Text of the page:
For the challenge, I’m to post a picture of my favorite book. Well, hands down, that book is Catcher in the Rye by J.D. Salinger.
Catcher in the Rye is the story of Holden Caufield, a misfit expelled from prep school who hides out in New York City for three truant days. Instead of returning to his home, he checks into the Edmont Hotel and encounters all things unseemly from a prostitute named Sunny to a controversial teacher named Mr. Antolini. We learn about Holden’s deceased brother, Allie, and watch through his eyes as he wallows in drunken loneliness.
He decides to spend an afternoon with his previous girlfriend, Sally Hayes. When she turns down his idea to move to out west he becomes determined to leave alone. On the way out of town, he stops to see his sister, Phoebe, causing her to want to leave with him. To distract her from wanting to go, he takes her to the Central Park Zoo and, while watching her on the carousel, he realizes he’s “getting sick.” I won’t fill you in on anymore details except that the final words of the book are, “Don’t ever tell anybody anything. If you do, you’ll start missing everybody.”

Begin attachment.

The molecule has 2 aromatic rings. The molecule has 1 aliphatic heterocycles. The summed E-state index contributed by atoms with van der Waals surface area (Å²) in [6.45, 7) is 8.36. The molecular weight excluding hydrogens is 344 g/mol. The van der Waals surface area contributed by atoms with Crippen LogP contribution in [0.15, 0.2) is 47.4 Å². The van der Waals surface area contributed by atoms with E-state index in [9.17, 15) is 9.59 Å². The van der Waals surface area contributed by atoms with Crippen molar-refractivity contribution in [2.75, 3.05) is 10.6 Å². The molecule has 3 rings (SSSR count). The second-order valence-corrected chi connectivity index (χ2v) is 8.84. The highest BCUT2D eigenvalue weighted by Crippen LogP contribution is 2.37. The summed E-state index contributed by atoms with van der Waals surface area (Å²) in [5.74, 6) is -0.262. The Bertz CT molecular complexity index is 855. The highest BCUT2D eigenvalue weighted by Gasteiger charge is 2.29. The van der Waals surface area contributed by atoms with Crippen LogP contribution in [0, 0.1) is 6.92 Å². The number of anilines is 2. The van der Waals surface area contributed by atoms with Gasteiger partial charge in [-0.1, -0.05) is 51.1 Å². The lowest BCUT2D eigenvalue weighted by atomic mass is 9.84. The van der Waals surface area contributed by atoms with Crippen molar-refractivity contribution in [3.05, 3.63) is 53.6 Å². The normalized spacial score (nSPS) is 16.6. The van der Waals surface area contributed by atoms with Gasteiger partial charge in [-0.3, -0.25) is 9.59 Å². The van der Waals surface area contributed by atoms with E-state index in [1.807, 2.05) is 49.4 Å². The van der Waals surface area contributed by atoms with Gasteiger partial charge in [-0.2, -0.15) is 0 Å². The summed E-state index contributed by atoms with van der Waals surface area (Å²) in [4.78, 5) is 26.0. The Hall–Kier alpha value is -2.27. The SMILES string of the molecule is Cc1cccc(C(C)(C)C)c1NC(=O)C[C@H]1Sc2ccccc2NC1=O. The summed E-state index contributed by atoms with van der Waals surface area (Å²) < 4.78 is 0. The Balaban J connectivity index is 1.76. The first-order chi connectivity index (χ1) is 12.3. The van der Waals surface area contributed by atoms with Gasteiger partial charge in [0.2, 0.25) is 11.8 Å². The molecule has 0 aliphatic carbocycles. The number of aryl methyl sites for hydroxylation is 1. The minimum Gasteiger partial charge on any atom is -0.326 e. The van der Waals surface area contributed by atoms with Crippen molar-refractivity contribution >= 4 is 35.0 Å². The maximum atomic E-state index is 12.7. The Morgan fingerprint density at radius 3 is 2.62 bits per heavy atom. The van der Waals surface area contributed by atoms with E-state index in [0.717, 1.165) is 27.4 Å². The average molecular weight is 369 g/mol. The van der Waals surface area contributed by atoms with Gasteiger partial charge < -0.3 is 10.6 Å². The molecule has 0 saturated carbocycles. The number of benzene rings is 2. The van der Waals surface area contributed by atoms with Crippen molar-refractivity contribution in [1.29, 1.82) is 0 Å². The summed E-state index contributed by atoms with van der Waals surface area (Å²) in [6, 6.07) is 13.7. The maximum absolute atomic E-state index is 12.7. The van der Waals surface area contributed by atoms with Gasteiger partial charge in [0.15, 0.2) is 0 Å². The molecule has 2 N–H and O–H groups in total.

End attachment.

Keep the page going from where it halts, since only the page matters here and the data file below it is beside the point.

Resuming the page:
I adore this book, however, it is surrounded by controversy. Between 1961 and 1982, Catcher in the Rye was the most censored book in high school libraries in the United States. However, in 1981 it was simultaneously the most censored and most taught book? The long list of charges against the book include vulgar language, promotion of rebellion, smoking, drinking and promiscuity, blasphemy, and undermining of family values and moral code. And, there’s another super-creepy fact about the book on this list (#9).
But all that being said, Holden made my heart ache as I quickly flipped page after page, engrossed in his stream of consciousness. As I read, I couldn’t help but want to leap in to the pages and save him from himself. When I finished and put down Catcher in the Rye, I immediately picked it up to start reading it again.